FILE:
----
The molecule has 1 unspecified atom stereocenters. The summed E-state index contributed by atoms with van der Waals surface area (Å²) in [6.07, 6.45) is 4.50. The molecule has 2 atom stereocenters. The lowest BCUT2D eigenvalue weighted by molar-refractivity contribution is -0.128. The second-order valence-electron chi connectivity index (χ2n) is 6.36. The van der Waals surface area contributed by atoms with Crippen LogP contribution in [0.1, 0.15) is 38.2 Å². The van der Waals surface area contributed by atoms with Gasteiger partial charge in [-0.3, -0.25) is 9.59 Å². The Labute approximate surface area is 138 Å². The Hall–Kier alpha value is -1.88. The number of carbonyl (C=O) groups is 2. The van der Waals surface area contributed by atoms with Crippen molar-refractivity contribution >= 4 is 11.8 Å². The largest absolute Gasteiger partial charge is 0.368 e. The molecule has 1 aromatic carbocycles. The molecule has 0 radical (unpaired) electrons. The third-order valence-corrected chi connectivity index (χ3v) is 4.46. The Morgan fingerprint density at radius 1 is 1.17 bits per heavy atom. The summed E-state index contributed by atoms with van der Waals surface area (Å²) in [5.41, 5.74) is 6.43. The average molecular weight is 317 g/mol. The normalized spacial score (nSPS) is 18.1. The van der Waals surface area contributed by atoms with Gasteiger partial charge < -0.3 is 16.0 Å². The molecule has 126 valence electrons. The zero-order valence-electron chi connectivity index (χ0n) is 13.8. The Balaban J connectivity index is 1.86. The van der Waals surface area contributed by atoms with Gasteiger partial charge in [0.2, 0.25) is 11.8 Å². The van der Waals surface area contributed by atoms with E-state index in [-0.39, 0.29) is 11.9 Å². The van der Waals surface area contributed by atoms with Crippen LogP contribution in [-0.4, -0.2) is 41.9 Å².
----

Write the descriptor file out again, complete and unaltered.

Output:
The molecule has 1 unspecified atom stereocenters. The summed E-state index contributed by atoms with van der Waals surface area (Å²) in [6.07, 6.45) is 4.50. The molecule has 2 atom stereocenters. The lowest BCUT2D eigenvalue weighted by molar-refractivity contribution is -0.128. The second-order valence-electron chi connectivity index (χ2n) is 6.36. The van der Waals surface area contributed by atoms with Crippen LogP contribution in [0.1, 0.15) is 38.2 Å². The van der Waals surface area contributed by atoms with Gasteiger partial charge in [-0.3, -0.25) is 9.59 Å². The Labute approximate surface area is 138 Å². The Hall–Kier alpha value is -1.88. The number of carbonyl (C=O) groups is 2. The van der Waals surface area contributed by atoms with Crippen molar-refractivity contribution >= 4 is 11.8 Å². The largest absolute Gasteiger partial charge is 0.368 e. The molecule has 1 aromatic carbocycles. The molecule has 0 radical (unpaired) electrons. The third-order valence-corrected chi connectivity index (χ3v) is 4.46. The Morgan fingerprint density at radius 1 is 1.17 bits per heavy atom. The summed E-state index contributed by atoms with van der Waals surface area (Å²) in [5.41, 5.74) is 6.43. The average molecular weight is 317 g/mol. The normalized spacial score (nSPS) is 18.1. The van der Waals surface area contributed by atoms with Gasteiger partial charge < -0.3 is 16.0 Å². The molecule has 126 valence electrons. The zero-order valence-electron chi connectivity index (χ0n) is 13.8. The Balaban J connectivity index is 1.86. The van der Waals surface area contributed by atoms with Gasteiger partial charge in [0.2, 0.25) is 11.8 Å². The van der Waals surface area contributed by atoms with E-state index in [-0.39, 0.29) is 11.9 Å². The van der Waals surface area contributed by atoms with Crippen LogP contribution in [-0.4, -0.2) is 41.9 Å².